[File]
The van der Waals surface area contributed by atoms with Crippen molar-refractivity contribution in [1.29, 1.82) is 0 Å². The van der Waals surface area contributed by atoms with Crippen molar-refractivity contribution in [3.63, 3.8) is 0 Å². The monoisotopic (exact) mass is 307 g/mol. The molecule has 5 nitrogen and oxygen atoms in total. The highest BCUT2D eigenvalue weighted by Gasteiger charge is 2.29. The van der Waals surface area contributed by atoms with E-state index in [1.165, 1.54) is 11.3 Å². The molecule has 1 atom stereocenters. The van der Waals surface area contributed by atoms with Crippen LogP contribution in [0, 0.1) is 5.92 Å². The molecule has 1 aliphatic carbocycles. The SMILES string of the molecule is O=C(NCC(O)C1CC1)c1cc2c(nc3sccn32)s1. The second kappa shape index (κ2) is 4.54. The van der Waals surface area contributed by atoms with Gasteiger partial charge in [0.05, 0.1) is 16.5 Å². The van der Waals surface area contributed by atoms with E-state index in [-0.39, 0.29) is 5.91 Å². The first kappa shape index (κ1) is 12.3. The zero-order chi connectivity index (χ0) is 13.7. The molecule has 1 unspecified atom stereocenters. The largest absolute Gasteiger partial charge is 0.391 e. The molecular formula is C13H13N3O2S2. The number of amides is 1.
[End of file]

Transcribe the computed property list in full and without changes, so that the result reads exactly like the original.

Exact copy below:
The van der Waals surface area contributed by atoms with Crippen molar-refractivity contribution in [1.29, 1.82) is 0 Å². The van der Waals surface area contributed by atoms with Crippen molar-refractivity contribution in [3.63, 3.8) is 0 Å². The monoisotopic (exact) mass is 307 g/mol. The molecule has 5 nitrogen and oxygen atoms in total. The highest BCUT2D eigenvalue weighted by Gasteiger charge is 2.29. The van der Waals surface area contributed by atoms with E-state index in [1.165, 1.54) is 11.3 Å². The molecule has 1 atom stereocenters. The van der Waals surface area contributed by atoms with Crippen LogP contribution in [0, 0.1) is 5.92 Å². The molecule has 1 aliphatic carbocycles. The SMILES string of the molecule is O=C(NCC(O)C1CC1)c1cc2c(nc3sccn32)s1. The second kappa shape index (κ2) is 4.54. The van der Waals surface area contributed by atoms with Gasteiger partial charge in [0.05, 0.1) is 16.5 Å². The van der Waals surface area contributed by atoms with E-state index in [-0.39, 0.29) is 5.91 Å². The first kappa shape index (κ1) is 12.3. The zero-order chi connectivity index (χ0) is 13.7. The molecule has 1 unspecified atom stereocenters. The largest absolute Gasteiger partial charge is 0.391 e. The molecular formula is C13H13N3O2S2. The number of amides is 1.